Wits’ Karate kid joins ‘Young South Africans’ list

KARATE KID: Simba Tevera is one of five Witsies featured on the Mail & Guardian Top 200 Young South Africans list. Tevera hopes his nomination will allow him to impact and inspire the youth. Photo: Zimasa Mpemnyama

KARATE KID: Simba Tevera is one of five Witsies featured on the Mail & Guardian Top 200 Young South Africans list. Tevera hopes his nomination will allow him to impact and inspire the youth. Photo: Zimasa Mpemnyama


Wits Vuvuzela sat down with Simba Tevera who is featured on the Mail & Guardian Top 200 Young South Africans list. This list features young achievers who are making an impact in civil society, education and sports, to name a few. Simba is an Honours student majoring in Psychology. He describes himself as a hard working person who will stop at nothing to get what he wants.  

The Mandela Rhodes Scholar is nominated in the sports category and tells Wits Vuvuzela that he feels quite privileged to be among amazing individuals that are shaping the country.

“I think for me it reaffirms that everything is possible if you set your mind to it, but you’ve got to believe in yourself. I think for me it’s important to be associated with these people, some of these people are doing phenomenal things, so I think for me it’s a call to responsibility.”

When asked about why he started Karate, Tevera gloated and said “It’s a funny story because when I was young I was so overweight and sport wasn’t my thing.”

It was this that led his mother to push Simba to take Karate, a decision he thanks his mother for.

“When I got to Wits I fell in love with their karate society. The instructors are amazing, the team is strong and Wits is one of the best Karate teams in South Africa.”

With three years under his belt, Tevera has been a recipient of many Karate awards.

He holds 11 gold medals, six silver and three bronze.  He has also received his Half and Full Colours in Karate, USSA University Sport Karate Champion and has been the Japanese Karate Associate National Champion for South Africa for three years.

While holding many awards, Simba has been selected for the South African National team and is set to compete in the Africa Cup in September this year, an experience he describes as ‘overwhelming’.

“I’m putting in the training and the effort, my team believes in me and I’ve got an amazing instructor Sensei JP. He pushes me and the team pushes me, so I’m privileged. I can’t believe it.” he said.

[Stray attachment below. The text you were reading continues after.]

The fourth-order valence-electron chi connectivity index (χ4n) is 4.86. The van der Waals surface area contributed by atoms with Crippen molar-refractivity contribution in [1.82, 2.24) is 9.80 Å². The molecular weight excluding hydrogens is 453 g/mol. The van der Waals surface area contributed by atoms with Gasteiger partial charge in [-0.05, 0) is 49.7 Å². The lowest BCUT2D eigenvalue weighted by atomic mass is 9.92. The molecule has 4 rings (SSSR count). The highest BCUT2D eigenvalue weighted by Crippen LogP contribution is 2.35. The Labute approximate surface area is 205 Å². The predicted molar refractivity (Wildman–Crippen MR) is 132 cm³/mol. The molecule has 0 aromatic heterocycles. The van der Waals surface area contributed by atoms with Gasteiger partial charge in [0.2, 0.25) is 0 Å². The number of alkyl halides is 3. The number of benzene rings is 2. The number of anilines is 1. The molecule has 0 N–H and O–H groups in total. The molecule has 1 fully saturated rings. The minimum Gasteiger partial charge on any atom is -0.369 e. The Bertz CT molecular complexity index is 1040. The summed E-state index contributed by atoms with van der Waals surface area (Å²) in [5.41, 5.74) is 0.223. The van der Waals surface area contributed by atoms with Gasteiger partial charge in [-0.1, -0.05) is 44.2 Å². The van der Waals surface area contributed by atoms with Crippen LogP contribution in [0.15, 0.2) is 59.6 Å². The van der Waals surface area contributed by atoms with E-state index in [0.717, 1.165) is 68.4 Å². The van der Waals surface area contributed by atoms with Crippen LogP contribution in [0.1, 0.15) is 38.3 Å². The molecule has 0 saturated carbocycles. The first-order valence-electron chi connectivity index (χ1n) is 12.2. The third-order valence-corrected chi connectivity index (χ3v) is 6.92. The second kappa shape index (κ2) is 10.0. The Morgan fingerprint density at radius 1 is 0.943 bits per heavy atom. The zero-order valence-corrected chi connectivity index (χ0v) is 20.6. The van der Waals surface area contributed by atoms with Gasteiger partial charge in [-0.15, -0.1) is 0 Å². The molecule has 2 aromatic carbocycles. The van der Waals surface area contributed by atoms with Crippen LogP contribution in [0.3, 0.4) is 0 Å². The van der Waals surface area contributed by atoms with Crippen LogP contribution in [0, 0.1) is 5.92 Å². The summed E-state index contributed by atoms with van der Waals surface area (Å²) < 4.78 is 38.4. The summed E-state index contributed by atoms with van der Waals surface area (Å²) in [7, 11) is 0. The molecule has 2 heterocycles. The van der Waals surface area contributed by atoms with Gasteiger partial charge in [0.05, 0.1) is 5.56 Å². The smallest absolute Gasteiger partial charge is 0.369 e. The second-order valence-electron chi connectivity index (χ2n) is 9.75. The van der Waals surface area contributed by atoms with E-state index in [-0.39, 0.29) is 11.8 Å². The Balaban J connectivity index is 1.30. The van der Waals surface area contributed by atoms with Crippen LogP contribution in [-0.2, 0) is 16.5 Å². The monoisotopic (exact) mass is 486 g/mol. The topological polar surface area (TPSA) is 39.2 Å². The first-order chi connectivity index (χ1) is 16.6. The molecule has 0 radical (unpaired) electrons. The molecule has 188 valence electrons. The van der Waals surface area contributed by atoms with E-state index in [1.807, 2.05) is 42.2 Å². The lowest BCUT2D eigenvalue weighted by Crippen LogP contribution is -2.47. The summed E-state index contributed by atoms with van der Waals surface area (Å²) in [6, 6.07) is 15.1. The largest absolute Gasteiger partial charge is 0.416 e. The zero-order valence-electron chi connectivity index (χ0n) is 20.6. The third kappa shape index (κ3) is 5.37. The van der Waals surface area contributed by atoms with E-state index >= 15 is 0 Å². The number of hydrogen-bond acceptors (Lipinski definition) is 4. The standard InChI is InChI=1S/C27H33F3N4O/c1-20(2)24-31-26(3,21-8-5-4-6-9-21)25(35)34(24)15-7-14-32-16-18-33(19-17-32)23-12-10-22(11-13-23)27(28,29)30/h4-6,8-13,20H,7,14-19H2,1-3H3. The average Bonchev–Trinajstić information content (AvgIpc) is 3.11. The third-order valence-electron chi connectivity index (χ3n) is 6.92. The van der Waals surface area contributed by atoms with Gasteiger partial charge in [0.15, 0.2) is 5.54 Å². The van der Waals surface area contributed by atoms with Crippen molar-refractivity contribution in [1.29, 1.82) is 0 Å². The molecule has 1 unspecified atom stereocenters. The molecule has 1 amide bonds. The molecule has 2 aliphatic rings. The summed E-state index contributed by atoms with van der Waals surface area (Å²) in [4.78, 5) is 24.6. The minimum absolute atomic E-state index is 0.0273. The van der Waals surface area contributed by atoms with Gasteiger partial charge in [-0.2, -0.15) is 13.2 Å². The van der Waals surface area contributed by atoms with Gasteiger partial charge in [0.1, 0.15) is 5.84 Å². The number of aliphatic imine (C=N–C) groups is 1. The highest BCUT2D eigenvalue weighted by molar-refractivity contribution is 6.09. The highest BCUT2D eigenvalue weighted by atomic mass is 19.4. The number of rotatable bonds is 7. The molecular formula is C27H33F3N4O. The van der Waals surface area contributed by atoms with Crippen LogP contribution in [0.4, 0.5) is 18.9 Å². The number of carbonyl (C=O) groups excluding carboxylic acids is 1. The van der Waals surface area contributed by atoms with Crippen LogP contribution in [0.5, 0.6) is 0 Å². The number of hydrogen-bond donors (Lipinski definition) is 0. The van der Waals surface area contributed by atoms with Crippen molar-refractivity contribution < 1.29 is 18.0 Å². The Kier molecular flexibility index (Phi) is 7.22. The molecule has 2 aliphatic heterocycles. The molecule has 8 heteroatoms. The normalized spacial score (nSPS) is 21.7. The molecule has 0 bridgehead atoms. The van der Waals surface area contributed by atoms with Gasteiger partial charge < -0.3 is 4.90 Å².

Tevera hopes his nomination will make a positive impact and influence the youth to go for everything they set their minds to.

“I believe sport plays a great role in the youth. In Karate for example, we learn morals around character, etiquette, effort, sincerity, self-control and respect. So I really think sports can help develop the youth and get people believing in themselves.”

Nkandla: More than ‘a very expensive house’

Nkandla is much more than just a story about a very, very expensive house, according to investigative journalist Sam Sole, one of the members of the Mail & Guardian’s amaBhungane team.

Sole, Lionel Faull and Craig McKunne, three of the journalists who helped uncover and develop the “creation of a presidential palace” in 2012, spoke on Monday at the annual Power Reporting conference about their work on the story dating back to 2009.

Nkandla documents ‘repeated gumpf’

The team spent weeks compiling the data they had received, after months of filing and pushing for the promotion of access to information act (PAIA). After being turned down and appealing several times, they were eventually handed 42 lever arch files, containing 12 000 pages of documents, which they had to copy through a single scanner. The team, comprising of 8 people, split the workload and spent an entire weekend scanning.

Sole said that the team did not know how long they had to deal with the information provided. “We got an exclusive, but in a story that is embarrassing to government, they [the government] tend to make press statements and spoil the exclusive.”

Faull explained that a lot of the information was duplicated. “It was repeated ‘gumpf’, a tactic to slow us down and make it hard.”